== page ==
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Ex-CFO of Tyco says loans legitimate

Swartz testifies criteria changed

NEW YORK -- The former chief financial officer of Tyco International Ltd. insisted yesterday that a loan program for key company executives was changed to allow more liberal distribution of money, but he acknowledged the switch could not be documented.

Mark Swartz, testifying for the fifth day at his corruption and grand larceny trial, also said he was responsible for making a change contained on a proxy statement about the loans.

Prosecutors alleged that Swartz and codefendant L. Dennis Kozlowski, former CEO, used the Key Employee Loan Program, or KELP, to generate millions of dollars to finance their luxurious lifestyles.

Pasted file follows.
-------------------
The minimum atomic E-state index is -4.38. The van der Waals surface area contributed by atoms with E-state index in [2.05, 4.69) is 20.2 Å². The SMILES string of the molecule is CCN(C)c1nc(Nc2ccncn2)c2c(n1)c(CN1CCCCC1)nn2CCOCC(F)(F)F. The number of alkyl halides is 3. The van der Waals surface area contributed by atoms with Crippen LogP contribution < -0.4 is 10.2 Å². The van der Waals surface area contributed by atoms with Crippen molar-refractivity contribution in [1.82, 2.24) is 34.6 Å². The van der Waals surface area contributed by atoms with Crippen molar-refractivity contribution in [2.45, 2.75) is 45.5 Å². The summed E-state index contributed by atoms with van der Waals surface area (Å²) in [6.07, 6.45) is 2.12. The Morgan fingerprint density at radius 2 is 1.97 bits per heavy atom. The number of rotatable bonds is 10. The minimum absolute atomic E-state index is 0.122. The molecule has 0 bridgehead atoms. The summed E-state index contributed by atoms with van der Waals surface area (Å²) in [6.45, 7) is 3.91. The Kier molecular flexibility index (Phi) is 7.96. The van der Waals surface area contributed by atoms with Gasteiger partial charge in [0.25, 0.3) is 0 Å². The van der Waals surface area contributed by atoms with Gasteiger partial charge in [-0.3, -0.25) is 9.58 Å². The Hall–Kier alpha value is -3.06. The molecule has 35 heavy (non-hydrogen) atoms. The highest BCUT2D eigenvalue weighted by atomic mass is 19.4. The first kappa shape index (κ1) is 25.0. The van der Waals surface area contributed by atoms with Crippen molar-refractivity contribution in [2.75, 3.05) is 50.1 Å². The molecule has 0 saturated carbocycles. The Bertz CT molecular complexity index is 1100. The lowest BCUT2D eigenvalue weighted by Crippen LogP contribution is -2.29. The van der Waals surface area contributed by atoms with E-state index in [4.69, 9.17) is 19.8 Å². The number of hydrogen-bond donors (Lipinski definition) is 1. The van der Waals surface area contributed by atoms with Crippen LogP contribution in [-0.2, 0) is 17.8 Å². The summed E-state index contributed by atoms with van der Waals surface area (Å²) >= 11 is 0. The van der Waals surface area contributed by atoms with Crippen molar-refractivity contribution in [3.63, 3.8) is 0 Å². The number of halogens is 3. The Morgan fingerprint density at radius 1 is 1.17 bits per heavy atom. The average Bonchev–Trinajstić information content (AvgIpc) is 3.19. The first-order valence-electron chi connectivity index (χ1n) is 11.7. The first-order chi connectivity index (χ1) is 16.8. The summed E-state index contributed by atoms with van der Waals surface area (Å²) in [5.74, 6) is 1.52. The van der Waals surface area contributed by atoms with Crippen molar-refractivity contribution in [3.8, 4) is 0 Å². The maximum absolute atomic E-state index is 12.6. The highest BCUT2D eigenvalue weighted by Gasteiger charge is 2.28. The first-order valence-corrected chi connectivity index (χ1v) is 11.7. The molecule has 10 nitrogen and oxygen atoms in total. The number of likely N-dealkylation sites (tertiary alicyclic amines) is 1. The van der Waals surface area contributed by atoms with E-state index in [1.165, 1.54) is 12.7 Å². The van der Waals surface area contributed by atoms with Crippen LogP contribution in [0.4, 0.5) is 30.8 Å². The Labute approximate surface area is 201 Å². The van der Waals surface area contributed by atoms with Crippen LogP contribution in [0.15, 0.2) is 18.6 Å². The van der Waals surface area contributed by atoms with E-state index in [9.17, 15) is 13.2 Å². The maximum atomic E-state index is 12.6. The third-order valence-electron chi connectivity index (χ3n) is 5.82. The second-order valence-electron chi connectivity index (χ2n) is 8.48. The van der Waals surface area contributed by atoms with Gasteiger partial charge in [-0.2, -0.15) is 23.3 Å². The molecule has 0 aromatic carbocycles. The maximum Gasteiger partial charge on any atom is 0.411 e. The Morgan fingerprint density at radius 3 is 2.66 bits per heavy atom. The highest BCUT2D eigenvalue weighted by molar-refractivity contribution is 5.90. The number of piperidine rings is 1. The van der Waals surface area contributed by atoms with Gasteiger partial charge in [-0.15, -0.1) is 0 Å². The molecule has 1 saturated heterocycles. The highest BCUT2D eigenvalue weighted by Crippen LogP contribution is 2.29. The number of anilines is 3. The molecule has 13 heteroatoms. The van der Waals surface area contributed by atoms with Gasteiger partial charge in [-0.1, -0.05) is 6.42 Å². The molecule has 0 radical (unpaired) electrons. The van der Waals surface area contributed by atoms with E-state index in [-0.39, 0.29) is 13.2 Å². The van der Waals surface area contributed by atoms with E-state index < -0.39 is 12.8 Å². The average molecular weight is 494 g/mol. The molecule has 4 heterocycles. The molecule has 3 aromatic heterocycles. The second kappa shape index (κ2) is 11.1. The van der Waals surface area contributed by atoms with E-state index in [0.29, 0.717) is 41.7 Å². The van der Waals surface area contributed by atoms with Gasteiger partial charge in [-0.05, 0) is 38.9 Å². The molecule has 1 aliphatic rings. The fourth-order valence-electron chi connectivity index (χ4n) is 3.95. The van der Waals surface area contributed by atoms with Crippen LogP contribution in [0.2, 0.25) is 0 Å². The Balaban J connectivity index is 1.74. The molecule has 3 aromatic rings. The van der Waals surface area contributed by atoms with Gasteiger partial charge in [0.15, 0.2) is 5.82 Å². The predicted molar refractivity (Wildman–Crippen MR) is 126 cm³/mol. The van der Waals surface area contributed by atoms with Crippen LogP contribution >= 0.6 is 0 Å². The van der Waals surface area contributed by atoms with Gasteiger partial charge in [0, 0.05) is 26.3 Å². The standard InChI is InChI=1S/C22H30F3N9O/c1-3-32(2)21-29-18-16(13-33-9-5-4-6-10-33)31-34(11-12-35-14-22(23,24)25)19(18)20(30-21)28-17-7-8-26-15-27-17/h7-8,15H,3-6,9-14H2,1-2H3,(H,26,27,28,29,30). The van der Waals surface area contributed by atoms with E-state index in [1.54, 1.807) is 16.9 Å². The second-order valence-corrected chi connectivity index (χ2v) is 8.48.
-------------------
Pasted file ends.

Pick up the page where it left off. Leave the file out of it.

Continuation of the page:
But according to Swartz, an April 1997 meeting with Kozlowski and members of the KELP committee altered the rules for the loans. At this meeting, Swartz said, company officials agreed to let Kozlowski borrow KELP funds to finance the gutting and rebuilding of a home he owned.

But when asked by prosecutor Marc Scholl if there were any record of the policy change, Swartz replied, "There is no documentation that I have seen." Swartz also said that he had changed a company proxy statement to reflect that KELP loans were now used "primarily" to pay off tax bills, rather than exclusively.

Scholl also asked Swartz about a 1995 relocation loan program set up for Tyco employees who were expected to move if the company moved its headquarters from Exeter, N.H., to New York City. Tyco opened a New York office but never moved its headquarters to the city.

Prosecutors say Swartz and Kozlowski added several perquisites to the relocation plan after the board of directors' compensation committee approved a broad outline of the plan.

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